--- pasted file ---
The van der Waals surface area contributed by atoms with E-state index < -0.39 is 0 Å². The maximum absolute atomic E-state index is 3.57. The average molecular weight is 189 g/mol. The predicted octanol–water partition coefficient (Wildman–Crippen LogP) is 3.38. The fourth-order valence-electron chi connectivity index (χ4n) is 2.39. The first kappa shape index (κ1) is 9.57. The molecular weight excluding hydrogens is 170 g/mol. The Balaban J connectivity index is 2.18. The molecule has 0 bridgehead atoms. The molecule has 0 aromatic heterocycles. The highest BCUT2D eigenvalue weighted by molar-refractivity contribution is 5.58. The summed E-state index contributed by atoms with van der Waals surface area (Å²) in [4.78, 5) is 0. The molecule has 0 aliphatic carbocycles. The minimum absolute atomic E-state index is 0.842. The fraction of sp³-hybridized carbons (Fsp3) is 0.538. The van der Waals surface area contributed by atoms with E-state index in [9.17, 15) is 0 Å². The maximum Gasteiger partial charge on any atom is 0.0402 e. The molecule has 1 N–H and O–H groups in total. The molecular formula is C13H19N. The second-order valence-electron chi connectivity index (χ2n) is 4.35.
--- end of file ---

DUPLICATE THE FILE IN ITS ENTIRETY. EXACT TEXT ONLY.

The van der Waals surface area contributed by atoms with E-state index < -0.39 is 0 Å². The maximum absolute atomic E-state index is 3.57. The average molecular weight is 189 g/mol. The predicted octanol–water partition coefficient (Wildman–Crippen LogP) is 3.38. The fourth-order valence-electron chi connectivity index (χ4n) is 2.39. The first kappa shape index (κ1) is 9.57. The molecular weight excluding hydrogens is 170 g/mol. The Balaban J connectivity index is 2.18. The molecule has 0 bridgehead atoms. The molecule has 0 aromatic heterocycles. The highest BCUT2D eigenvalue weighted by molar-refractivity contribution is 5.58. The summed E-state index contributed by atoms with van der Waals surface area (Å²) in [4.78, 5) is 0. The molecule has 0 aliphatic carbocycles. The minimum absolute atomic E-state index is 0.842. The fraction of sp³-hybridized carbons (Fsp3) is 0.538. The van der Waals surface area contributed by atoms with E-state index in [9.17, 15) is 0 Å². The maximum Gasteiger partial charge on any atom is 0.0402 e. The molecule has 1 N–H and O–H groups in total. The molecular formula is C13H19N. The second-order valence-electron chi connectivity index (χ2n) is 4.35.